Factors such as age, race, information resources and subsidy awareness play key roles in determining Affordable Care Act marketplace enrollment numbers, and understanding these enrollees' characteristics can help health plans reach the remaining uninsured, according to study published by Health Affairs.
For the study, authors Fredric Blavin, Michael Karpman and Stephen Zuckerman examined demographic and socioeconomic trends in the 2015 Health Reform Monitoring Survey.
Using that data, they highlight four key factors that characterized marketplace enrollees:
- They tend to be older than uninsured adults and those who have private or public coverage
- They have higher family incomes than adults who were uninsured or had public insurance, but lower incomes than other privately insured adults
- They are 60 percent more likely to be white and non-Hispanic than uninsured adults and those with public insurance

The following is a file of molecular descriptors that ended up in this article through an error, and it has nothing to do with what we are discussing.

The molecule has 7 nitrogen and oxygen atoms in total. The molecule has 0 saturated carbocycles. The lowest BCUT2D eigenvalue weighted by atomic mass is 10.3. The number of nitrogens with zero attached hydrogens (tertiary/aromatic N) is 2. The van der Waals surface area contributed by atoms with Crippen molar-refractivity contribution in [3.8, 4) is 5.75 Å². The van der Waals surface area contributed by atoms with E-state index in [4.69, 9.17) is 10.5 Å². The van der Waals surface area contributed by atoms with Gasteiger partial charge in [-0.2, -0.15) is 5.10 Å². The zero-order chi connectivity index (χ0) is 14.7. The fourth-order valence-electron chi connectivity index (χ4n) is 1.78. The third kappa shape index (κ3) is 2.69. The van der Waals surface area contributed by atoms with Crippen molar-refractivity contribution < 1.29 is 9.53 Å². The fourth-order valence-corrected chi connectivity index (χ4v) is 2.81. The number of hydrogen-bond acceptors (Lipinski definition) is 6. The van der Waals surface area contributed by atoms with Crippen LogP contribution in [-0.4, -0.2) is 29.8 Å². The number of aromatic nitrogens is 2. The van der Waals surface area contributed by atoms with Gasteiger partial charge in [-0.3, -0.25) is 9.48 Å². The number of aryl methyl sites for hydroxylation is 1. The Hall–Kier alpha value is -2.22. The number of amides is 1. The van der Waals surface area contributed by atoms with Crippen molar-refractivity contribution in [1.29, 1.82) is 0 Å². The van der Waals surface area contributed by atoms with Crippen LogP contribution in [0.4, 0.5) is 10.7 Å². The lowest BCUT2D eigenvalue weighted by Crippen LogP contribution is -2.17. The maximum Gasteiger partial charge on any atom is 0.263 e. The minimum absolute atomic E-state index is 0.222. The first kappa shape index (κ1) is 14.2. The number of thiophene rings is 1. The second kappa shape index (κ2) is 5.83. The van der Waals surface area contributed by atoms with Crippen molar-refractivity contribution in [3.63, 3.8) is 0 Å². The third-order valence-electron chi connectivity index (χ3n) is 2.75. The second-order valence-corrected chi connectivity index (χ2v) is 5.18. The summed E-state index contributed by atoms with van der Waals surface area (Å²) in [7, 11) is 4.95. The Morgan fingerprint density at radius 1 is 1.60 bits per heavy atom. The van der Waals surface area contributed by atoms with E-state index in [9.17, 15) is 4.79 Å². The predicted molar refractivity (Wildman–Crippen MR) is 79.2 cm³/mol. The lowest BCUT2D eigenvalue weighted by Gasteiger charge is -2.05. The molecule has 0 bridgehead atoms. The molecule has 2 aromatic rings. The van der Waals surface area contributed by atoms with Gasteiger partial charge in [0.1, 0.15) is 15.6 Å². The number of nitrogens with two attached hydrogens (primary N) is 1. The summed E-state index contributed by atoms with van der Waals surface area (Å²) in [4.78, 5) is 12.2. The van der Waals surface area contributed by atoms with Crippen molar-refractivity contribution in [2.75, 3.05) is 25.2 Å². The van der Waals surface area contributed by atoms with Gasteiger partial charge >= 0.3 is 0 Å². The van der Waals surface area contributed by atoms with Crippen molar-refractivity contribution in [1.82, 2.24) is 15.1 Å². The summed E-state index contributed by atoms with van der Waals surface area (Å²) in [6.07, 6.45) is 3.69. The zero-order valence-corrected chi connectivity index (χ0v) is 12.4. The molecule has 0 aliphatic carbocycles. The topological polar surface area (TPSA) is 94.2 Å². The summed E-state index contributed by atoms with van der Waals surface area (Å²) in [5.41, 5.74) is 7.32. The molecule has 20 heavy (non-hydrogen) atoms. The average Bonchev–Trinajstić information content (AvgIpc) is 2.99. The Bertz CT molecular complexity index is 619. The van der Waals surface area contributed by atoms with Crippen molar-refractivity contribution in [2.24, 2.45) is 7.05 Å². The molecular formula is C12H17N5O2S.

- They are more likely than either uninsured or publicly insured adults to report being in excellent or good health
Additionally, the report reveals that marketplace enrollees get their information about insurance plans from multiple sources. Compared to those who are uninsured, marketplace enrollees are more likely to seek other information--through call centers, navigators, application assisters, certified application counselors and community health workers--in conjunction with a website, and uninsured people were more likely to use only a website to search for a plan.
The study adds that the data suggest many people who could benefit from subsidized marketplace coverage are unaware of its existence.
Many of the remaining uninsured qualify for either Medicaid or another cost-reducing subsidy through the ACA, FierceHealthPayer has reported. And a newly released Massachusetts study notes that affordability, eligibility for subsidies and challenges with the application process prevent uninsured residents from obtaining coverage.
"The extent to which the ACA will lead to further marketplace enrollment depends on how successful targeted outreach efforts are at reaching people who remain uninsured," the Health Affairs study concludes.
To learn more:
- here is the study